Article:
Kit Wharton, ambulance technician and driver
I'VE worked as an emergency ambulance driver for 14 years. All of human life is here: good and bad, drunk and sober, old and young. I've written a book about the more crazy stories dealing with everything from a machete-wielding drunk to an S&M party gone wrong.
I was a journalist for 10 years, but couldn't get a full-time job, lost confidence and thought: 'I don't want to do this anymore.' I saw an advert in the paper for trainee paramedics. I have no medical background and never imagined people like me would be allowed anywhere near an ambulance.
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It is similar to journalism in some ways. You are trying to get people's story out of them very quickly and quite often they are confused about what they mean. You have to read between the lines. You get to meet people from all walks of life. It's a good job if you're nosy.
There was one man who fainted believing he had taken an allergic reaction to his cheese and onion sandwich. I think he felt some tingling from the onion and got frightened: it wasn't anaphylaxis. We had a woman who had a knee injury and insisted on it being X-rayed, but realised halfway to hospital she was out of fags and told us to take her back home.
I've had a bloke go mad and pull an iron on me. That was odd because he didn't look like he even washed his clothes never mind ironed them. You get the occasional knife. But there is a difference between someone pulling out a knife and making a serious attempt to hurt you.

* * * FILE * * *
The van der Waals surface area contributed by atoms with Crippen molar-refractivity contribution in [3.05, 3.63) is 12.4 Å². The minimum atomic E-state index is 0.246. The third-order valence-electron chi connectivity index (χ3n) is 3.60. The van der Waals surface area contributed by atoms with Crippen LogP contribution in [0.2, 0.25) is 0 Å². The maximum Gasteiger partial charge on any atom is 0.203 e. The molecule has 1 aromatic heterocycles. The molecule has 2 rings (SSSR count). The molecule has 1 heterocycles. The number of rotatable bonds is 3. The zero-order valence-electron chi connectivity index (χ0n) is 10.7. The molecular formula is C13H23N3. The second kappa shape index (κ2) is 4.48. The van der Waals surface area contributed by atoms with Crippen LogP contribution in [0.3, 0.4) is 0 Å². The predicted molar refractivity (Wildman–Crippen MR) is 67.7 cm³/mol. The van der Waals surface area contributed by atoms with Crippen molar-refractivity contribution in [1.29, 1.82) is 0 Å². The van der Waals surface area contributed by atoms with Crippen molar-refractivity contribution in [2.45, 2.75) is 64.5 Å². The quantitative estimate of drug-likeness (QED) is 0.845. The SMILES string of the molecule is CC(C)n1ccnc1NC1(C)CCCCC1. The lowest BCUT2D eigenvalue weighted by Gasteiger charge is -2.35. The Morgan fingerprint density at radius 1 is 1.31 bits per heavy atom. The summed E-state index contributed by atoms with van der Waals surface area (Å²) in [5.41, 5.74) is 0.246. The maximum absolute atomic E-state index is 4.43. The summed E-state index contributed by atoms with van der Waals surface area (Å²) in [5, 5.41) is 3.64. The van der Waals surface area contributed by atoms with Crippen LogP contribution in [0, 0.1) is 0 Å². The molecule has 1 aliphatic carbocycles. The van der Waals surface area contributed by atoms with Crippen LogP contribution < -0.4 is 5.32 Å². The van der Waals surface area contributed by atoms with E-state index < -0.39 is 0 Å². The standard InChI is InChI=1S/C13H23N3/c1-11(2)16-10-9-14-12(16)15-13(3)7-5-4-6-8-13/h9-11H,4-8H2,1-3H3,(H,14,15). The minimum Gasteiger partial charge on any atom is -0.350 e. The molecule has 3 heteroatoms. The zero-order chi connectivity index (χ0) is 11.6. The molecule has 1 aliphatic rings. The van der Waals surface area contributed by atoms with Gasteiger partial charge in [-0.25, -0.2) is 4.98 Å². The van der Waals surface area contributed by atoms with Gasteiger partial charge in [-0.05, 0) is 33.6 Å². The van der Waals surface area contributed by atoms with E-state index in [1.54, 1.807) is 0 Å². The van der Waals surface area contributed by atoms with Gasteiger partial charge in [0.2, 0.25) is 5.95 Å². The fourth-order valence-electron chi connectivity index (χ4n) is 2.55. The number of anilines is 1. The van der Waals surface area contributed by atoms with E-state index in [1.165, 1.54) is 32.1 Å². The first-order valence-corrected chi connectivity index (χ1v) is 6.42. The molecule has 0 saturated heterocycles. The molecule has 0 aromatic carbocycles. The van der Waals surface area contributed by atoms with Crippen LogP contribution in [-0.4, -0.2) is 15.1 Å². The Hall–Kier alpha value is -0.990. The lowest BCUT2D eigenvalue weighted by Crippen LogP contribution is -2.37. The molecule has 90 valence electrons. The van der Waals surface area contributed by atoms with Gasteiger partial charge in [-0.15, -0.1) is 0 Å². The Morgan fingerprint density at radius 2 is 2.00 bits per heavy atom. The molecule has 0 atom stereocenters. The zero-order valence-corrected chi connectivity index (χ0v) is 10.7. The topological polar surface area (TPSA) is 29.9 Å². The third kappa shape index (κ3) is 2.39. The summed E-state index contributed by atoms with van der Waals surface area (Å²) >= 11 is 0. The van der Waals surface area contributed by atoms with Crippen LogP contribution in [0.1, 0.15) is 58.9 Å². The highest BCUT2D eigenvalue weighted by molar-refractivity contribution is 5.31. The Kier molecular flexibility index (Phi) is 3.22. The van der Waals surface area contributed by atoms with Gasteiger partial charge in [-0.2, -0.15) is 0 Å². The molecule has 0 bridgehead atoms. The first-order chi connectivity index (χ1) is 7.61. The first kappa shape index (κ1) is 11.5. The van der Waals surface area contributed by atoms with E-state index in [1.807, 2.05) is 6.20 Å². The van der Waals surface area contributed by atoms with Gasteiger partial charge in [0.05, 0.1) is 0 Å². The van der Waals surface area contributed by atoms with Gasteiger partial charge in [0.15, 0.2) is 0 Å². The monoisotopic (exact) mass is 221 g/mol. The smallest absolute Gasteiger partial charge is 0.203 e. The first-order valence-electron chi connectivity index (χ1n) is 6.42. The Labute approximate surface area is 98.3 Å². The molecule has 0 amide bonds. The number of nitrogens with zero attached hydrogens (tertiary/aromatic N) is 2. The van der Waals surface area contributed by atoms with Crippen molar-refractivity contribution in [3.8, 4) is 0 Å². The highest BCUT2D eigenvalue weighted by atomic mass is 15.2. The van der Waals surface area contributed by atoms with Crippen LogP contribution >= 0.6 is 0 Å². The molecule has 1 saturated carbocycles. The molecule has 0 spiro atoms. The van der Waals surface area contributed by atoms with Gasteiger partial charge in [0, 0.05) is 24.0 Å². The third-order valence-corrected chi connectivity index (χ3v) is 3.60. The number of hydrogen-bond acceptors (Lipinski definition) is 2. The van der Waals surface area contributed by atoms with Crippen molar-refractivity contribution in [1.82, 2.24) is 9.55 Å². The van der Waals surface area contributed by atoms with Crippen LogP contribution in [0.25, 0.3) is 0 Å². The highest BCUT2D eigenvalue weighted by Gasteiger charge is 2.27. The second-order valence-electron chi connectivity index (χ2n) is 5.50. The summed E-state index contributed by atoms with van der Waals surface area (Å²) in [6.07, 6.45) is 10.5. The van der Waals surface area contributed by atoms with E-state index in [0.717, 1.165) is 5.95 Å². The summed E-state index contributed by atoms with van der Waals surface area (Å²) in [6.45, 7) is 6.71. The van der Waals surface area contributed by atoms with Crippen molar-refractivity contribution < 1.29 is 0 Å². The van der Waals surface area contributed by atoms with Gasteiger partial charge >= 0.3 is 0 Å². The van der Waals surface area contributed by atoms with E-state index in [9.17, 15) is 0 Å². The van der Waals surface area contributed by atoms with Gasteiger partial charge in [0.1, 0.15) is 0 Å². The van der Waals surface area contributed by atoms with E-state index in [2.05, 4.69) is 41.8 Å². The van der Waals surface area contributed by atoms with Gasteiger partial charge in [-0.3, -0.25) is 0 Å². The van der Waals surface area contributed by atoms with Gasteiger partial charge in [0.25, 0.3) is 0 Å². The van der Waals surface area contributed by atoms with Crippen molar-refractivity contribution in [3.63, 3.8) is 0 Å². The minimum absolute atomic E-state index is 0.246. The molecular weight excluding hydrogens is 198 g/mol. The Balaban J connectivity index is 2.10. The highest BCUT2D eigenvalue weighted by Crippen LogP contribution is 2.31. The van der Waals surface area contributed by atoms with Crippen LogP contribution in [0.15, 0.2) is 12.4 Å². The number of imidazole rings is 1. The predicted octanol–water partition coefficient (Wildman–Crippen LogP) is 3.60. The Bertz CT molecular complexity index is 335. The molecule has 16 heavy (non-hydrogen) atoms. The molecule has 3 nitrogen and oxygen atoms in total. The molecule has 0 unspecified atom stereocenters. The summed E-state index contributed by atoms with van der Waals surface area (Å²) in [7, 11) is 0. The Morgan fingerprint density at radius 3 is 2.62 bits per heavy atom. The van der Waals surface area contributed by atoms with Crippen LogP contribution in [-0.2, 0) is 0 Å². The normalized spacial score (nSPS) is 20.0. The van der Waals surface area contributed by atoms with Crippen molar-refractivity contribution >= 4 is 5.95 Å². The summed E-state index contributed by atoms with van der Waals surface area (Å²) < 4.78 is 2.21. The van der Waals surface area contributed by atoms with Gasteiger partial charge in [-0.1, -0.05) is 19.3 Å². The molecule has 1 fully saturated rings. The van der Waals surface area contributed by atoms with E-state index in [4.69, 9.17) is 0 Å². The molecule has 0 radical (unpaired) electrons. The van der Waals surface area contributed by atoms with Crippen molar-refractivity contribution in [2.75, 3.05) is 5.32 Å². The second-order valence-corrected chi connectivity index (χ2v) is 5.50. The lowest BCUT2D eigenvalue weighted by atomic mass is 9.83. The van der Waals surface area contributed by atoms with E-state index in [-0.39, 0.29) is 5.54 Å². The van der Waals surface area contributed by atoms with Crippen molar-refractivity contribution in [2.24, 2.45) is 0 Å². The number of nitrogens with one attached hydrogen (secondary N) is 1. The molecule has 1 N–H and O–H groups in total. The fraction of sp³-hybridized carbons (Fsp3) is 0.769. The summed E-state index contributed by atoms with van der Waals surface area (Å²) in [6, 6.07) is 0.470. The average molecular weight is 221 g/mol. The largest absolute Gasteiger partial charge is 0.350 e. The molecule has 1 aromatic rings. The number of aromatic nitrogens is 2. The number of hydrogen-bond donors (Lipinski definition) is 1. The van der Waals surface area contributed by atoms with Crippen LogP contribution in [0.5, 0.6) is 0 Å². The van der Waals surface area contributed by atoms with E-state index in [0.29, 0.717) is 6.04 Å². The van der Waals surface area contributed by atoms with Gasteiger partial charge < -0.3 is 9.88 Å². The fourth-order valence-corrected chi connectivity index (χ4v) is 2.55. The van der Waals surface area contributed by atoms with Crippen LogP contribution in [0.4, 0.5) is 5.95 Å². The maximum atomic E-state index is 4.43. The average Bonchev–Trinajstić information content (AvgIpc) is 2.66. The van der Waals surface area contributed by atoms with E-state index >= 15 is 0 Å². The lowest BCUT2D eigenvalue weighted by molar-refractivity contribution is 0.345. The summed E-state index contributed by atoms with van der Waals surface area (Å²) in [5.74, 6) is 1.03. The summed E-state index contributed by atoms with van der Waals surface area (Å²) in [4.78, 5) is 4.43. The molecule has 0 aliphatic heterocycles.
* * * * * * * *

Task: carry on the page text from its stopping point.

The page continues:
Dead bodies don't look that much different from when someone is alive. They are a bit more yellow or grey. And cold. Hopefully their eyes are closed; they're not always. It is something you get used to because you see a lot of them. The body itself hasn't changed, it is just the life has gone.
You get used to the smells: body odour, urine, excrement, unwashed skin and clothing, decomposing substances. It can make your eyes water. People who do autopsies often put Vicks under their nose to keep the smell out. I always carry a packet of strong chewing gum in my pocket.
My first experience of ambulance staff was when I was about six. My mother said she had taken an overdose during a row with my father, although it turned out she hadn't and just wanted to win the argument. I remember thinking the paramedics were very different people to my parents, who were heavy drinkers and out of control a lot of the time.
I've only been in the back of an ambulance once as a patient after I came off a motorbike. A car pulled out in front of me, I braked and hit a lamppost. That was painful. I had an open tibia and fibula fracture. At one stage it looked like I might lose my leg. Thankfully surgery saved it.
Driving fast in an ambulance through traffic is exciting and a bit of an ego trip at first. The trick is remembering when you go home at night that you're actually in a private car – not an ambulance – and can't drive straight through a red light. A few of us have accidentally done that.
People are happy to see you most of the time which is nice. For some you are their last hope and there is something very romantic thing about that.
Emergency Admissions: Memoirs of an Ambulance Driver by Kit Wharton is published by 4th Estate, priced £9.99. The author will be speaking at Aye Write! Glasgow's Book Festival on March 18. The Herald and Sunday Herald are the festival's media partners. Visit ayewrite.com